Those were the words of Lord Ismay, its first Secretary General, and those goals largely defined NATO’s mission over its first 40 years.
Since the collapse of the Soviet Union in 1989, however, NATO’s primary purpose has become obsolete. The Soviet organized Warsaw Pact has disappeared. Indeed, many of its former members are now part of NATO. The prospect of a Russian invasion of western Europe has largely vanished. Even if it wanted to, Russia simply lacks the force structure to execute such an invasion, much less successfully occupy western Europe.
While Western Europe has little to fear from an armed Russian attack, NATO’s newest members in eastern Europe, especially those states that were once part of the Soviet Union, are particularly concerned about the Kremlin’s attempts to intimidate and subvert them.
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Judging by Russia’s actions in Ukraine and to a lesser extent Georgia, Russian threats in the future are likely to consist of a combination of cyber-warfare, subversion and insurgency, especially among ethnic Russians living in targeted countries, and ongoing attempts at political and economic manipulation.
By producing domestic chaos and instability, the Kremlin has a pretext to intervene with Russian military forces, either in the guise of peacekeepers to protect ethnic Russians or in an unofficial capacity as volunteers of unspecified origins. The latter also gives the Kremlin plausible deniability for its actions. This type of threat is very real and is completely different from the mission that NATO was designed to serve.
Since 1989, NATO has been steadily expanding its membership across Eastern Europe, while at the same time accepting responsibilities well outside of its original mandate. The immediate consequences have been a significant mismatch between its military capabilities and the external threats, either directly or indirectly, that its members face.
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NATO’s eastern expansion was motivated by the corresponding eastern expansion of the EU and the desire to incorporate those countries into a European-wide system of collective defence. There was also an element of atonement for the decision made at Yalta two generations ago to abandon the region to Soviet hegemony.
This expansion, especially when it involved some of the former states of the Soviet Union, was seen by the Kremlin as a provocation and ran counter to what Russia claimed was an unofficial agreement reached with the United States to forego NATO’s eastern expansion in return for Soviet acquiescence to German reunification.
Of late, Russia has become increasingly provocative toward the nations that make up what the Kremlin calls the “near abroad.” These are countries that Russia sees as geographically essential to its defence and whose participation in NATO is deemed by the Kremlin as threatening to Russia.
These provocations have taken the form of frequent overflights of armed Russian fighter-bombers operating with their transponders turned off, numerous instances of cyber-warfare, blackmail threats to interrupt Russian supplies of natural gas or electrical power, attempts to stir up organized dissent among ethnic Russian citizens in those countries, military intimidation and heavy-handed attempts at political and economic manipulation.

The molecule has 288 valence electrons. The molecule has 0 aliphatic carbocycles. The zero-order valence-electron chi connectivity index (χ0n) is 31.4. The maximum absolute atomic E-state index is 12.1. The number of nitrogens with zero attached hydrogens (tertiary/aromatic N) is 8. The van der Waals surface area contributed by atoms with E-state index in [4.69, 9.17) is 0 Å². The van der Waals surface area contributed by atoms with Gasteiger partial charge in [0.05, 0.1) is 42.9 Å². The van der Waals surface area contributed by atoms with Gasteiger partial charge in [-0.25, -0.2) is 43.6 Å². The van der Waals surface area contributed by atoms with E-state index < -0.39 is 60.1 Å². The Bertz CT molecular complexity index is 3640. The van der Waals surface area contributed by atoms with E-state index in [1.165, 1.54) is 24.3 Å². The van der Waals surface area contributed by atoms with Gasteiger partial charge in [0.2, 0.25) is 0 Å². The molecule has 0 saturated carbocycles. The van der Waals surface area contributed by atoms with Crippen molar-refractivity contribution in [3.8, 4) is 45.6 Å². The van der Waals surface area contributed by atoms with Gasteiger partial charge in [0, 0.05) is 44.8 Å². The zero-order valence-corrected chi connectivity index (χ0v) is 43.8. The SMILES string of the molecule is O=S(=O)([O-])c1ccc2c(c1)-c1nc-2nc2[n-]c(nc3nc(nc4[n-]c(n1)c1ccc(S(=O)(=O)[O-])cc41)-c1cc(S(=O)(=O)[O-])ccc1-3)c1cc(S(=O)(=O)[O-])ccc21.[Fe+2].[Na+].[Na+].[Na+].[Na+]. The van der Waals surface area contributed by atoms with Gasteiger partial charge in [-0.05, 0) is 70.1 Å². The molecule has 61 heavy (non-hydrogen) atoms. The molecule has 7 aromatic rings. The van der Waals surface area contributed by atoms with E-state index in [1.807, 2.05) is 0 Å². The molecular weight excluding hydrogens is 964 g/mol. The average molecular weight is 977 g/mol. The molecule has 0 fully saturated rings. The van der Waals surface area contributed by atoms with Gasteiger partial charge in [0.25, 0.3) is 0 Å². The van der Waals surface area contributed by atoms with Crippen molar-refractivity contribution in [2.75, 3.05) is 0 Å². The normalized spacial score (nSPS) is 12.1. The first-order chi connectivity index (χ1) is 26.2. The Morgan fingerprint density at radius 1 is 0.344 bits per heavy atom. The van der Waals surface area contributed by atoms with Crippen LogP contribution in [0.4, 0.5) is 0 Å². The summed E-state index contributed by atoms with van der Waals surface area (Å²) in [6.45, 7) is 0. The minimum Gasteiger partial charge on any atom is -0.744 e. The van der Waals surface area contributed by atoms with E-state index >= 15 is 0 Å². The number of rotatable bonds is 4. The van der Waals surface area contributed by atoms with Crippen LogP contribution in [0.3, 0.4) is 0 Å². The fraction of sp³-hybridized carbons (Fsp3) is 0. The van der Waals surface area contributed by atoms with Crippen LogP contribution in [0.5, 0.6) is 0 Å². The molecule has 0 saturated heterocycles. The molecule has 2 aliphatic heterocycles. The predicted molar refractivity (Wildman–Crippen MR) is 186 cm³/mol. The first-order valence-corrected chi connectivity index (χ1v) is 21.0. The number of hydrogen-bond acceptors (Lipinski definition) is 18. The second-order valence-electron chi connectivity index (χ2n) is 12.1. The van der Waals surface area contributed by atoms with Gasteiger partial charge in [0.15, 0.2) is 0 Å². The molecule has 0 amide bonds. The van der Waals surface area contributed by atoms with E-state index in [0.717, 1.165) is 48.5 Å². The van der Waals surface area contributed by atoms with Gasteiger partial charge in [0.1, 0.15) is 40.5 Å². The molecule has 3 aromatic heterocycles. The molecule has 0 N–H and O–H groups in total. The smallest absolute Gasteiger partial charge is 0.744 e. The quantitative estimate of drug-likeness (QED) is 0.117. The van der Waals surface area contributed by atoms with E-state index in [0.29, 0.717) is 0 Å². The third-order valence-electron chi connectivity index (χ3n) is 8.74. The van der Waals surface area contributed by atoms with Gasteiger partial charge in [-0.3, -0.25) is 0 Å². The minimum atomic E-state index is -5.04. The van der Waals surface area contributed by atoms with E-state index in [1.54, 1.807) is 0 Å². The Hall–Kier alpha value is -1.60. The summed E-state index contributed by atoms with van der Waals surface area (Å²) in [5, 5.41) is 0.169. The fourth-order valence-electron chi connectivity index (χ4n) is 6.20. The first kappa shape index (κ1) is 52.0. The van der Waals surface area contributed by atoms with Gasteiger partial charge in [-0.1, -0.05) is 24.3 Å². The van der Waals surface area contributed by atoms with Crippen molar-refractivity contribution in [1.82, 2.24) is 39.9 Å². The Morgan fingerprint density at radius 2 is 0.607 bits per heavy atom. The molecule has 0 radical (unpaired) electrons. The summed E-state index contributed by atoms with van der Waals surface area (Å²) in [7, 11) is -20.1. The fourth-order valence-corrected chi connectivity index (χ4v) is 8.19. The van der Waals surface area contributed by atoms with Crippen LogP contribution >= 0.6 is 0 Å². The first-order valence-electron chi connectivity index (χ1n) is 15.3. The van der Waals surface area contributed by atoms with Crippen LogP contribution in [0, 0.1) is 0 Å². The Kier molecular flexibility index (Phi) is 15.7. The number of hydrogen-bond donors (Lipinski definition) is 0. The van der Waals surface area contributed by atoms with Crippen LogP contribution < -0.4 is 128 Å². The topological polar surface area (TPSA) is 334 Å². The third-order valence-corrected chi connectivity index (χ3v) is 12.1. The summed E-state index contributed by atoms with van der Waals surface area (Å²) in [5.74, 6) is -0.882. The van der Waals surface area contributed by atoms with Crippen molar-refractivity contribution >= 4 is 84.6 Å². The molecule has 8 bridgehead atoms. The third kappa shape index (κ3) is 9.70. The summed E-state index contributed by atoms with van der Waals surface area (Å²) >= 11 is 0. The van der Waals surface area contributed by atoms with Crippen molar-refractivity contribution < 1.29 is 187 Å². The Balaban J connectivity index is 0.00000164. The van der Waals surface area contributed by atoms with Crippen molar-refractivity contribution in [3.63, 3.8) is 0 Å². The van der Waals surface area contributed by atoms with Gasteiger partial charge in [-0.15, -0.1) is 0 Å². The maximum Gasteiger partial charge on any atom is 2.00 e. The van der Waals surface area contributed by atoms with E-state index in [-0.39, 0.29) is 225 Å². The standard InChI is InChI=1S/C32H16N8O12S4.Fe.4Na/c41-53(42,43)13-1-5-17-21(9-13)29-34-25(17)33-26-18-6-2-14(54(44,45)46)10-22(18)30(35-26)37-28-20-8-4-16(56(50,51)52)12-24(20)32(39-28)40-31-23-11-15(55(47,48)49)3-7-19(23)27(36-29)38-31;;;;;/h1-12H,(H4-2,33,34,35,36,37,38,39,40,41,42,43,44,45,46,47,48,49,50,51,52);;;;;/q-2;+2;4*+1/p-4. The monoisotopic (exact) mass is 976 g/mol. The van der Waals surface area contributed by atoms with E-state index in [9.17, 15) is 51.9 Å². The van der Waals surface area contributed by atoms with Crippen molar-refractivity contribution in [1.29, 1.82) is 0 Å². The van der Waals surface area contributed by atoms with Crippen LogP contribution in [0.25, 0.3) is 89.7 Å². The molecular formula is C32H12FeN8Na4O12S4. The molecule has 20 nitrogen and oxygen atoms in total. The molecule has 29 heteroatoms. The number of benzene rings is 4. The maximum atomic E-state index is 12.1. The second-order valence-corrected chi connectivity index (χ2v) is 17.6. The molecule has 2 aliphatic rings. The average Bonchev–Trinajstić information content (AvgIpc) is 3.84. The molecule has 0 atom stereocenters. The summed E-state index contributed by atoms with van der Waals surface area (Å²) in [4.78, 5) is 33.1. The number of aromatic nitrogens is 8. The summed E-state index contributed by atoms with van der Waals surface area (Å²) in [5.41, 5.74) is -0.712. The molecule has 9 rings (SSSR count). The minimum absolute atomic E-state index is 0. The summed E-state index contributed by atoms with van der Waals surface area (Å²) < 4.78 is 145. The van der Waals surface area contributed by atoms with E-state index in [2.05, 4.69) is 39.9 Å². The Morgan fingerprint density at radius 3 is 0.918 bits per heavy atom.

In the case of Georgia, once a candidate member to join NATO, this also involved an invasion by Russian special forces. In Ukraine’s case, similar actions, including Russian seizure of the Crimea and portions of the Donbass Basin whose population was predominantly ethnic Russians, was organized to forestall any moves by Kiev to pursue NATO membership. Particularly worrisome is the fact that all three of the Baltic Republics – Lithuania, Estonia and Latvia – have been seeing an intensifying pattern of Russian provocation and attempts at political intimidation.
In June 2016, NATO added cyber-warfare as an “operational domain of war,” no different than land, naval or aerial warfare. While cyber-warfare now qualifies as a form of attack that can trigger the Article V mutual defence provision, the nature of cyber-attacks makes it difficult to always know who the antagonist is. The other types of Russian tactics, while no less threatening, are a lot more diffuse than an armed attack.
These kinds of provocations do not explicitly come under the provisions of what constitutes an attack under Article V. They are a lot more subjective and open to interpretation or dispute. Ethnic unrest, for example, may result from legitimate domestic grievances as well as foreign manipulation.
Many NATO members are reluctant to make what appear to be purely domestic issues a pretext for triggering the mutual defence clause. NATO needs to redefine the kinds of threats it is designed to oppose to reflect the tactics in the Kremlin’s playbook. To date, there is no consensus within NATO on what this new threat definition should be or how it should be determined.
For NATO’s eastern European members and for the Baltic Republics in particular, this new definition of NATO’s security mission can’t come soon enough.
Joseph Micallef is a historian, best-selling author and commentator on world politics.
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